I kept the back pretty simple, using one of my favorite color fabrics from the front, along with some scraps of the other colors, sewn together to make 2 stripes across.  Since I didn’t have one continuous piece of fabric for the back, I cut 3 panels and threw some stripes in there to make it look neat.  The back and the batting are a both a few inches bigger than the quilt top.  After the back was ready, I cleaned the living room floor, and got started. I don’t know about you, but 2 cats and a dog make for pet hairs EVERYWHERE.

The back goes face down on the floor. Tape it down so it’s nice and smooth:
back
Then batting goes on top:
batting
Then the front:
front
Then the beagle goes in the batting:
batting and a beagle
Wait…you can skip that step if you don’t have a beagle.

Then pin! Use curved basting pins, and make sure you’re grabbing all the layers.  Pin every 1/2 foot or so. Once you’ve got all the layers secured together, you can untape from the floor, and your sandwich is ready to eat! I mean, ready to quilt!

Yum.

Next post will be about the quilting process itself.

4 Hours, 352 Triangles

My fabric arrived!  Read here about my process of picking out and ordering fabric for my broken dishes quilt.

I’m really happy with how the fabrics look in person – sometimes it’s hard to tell on a computer screen how bright or vivid the colors will actually be.  Here’s the lot of them:

I could hardly wait to get started once I got these lovelies in the mail.  I want to make sure that the fabric won’t shrink or colors run after I’m done, so I pre-washed everything….in my bathtub!  It was kinda fun, smooshing everything around.  Cold water, a little laundry soap – first the light fabrics, then darks.


I threw everything in the dryer for about 10 minutes, and ironed.

Measure, cut, measure, cut…get the drift? Here’s my cutting process:

1.  Cut fabric into 7 inch squares, and cut in half diagonally – forming two right triangles.
2.  Then cut those triangles in half down the middle.
3.  Now you’ve got 4 right triangles. Geometry!
4.  Admire your triangles, and resist the urge to throw them in the air, 52-pickup style.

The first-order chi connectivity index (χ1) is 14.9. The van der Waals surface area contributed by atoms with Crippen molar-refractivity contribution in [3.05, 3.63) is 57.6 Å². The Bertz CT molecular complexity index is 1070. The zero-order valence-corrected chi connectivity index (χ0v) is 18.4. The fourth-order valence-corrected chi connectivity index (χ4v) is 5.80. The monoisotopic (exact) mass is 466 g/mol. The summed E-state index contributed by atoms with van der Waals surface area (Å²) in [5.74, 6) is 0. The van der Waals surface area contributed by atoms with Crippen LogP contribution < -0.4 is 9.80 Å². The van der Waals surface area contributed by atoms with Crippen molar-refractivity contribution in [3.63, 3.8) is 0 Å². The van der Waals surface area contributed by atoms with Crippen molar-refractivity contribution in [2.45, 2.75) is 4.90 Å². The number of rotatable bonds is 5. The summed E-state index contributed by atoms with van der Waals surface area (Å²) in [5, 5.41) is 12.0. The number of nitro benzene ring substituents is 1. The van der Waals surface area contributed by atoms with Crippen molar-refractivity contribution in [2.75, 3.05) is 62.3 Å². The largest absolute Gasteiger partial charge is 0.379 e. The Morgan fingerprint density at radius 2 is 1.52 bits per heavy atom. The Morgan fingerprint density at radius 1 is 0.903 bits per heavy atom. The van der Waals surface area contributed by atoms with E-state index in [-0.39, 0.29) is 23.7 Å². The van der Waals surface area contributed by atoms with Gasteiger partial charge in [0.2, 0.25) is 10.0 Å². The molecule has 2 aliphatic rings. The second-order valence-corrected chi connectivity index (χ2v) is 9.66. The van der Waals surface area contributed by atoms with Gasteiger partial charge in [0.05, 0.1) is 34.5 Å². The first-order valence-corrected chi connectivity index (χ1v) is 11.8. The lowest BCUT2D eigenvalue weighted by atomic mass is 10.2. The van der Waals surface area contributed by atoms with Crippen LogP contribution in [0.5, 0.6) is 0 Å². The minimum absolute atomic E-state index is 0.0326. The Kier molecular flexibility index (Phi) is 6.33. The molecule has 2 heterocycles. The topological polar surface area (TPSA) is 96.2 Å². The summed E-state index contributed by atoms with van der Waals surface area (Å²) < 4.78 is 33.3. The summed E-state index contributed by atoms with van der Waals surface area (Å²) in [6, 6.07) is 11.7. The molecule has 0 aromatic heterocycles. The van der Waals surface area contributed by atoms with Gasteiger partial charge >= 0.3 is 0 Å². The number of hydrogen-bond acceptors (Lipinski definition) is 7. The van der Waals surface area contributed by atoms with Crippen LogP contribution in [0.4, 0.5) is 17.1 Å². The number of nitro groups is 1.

Then have a glass of wine, ’cause you deserve it, friend.  A post on piecing the triangles to come soon!

How to: Give your Table a Neon Makeover

I’ve had two plain jane brown wooden side tables for oh, about 15 years.  I went through an obsessive purple phase when growing up, so my mom helped me cover them in lilac-colored satin tablecloths.  Classy!  In my teenage years I decided that the lilac color obsession was weird, the tablecloths came off, and they’ve been naked ever since.  Thus, time for a modern makeover!

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New pattern + A visit to The Quilt Store

Now that I’ve got my quilt inspiration,  it’s pattern time!  I’ve decided my next quilt will be similar to the broken dishes quilt on The Purl Bee.  It’s a simple design, which should be relatively easy for a beginner like myself.  Triangles aren’t so scary, right?

broken dishes pattern
I drew out my pattern.

Now, time to think about fabric!  I headed to The Quilt Store here in Austin.  It’s tucked away in a little shopping center on Anderson Lane.

UPDATE: The Quilt Store has sadly closed up shop after 30 years in business.

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How To: Sew and Stuff a pillow

Have you been putting up with terrible, horrible, pillows?  Do you have issues with these pillows poking you in the face with their evil feathers right in the middle of your Breaking Bad marathon?   One day in a fit of rage, did you grab those pokey pillows, march yourself outside, and violently throw those pillows in the dumpster?

Well I did. And then we needed replacements.

I went and picked up some materials and got started making my own new, soft, non-pokey pillows.  Here’s how you can make your own.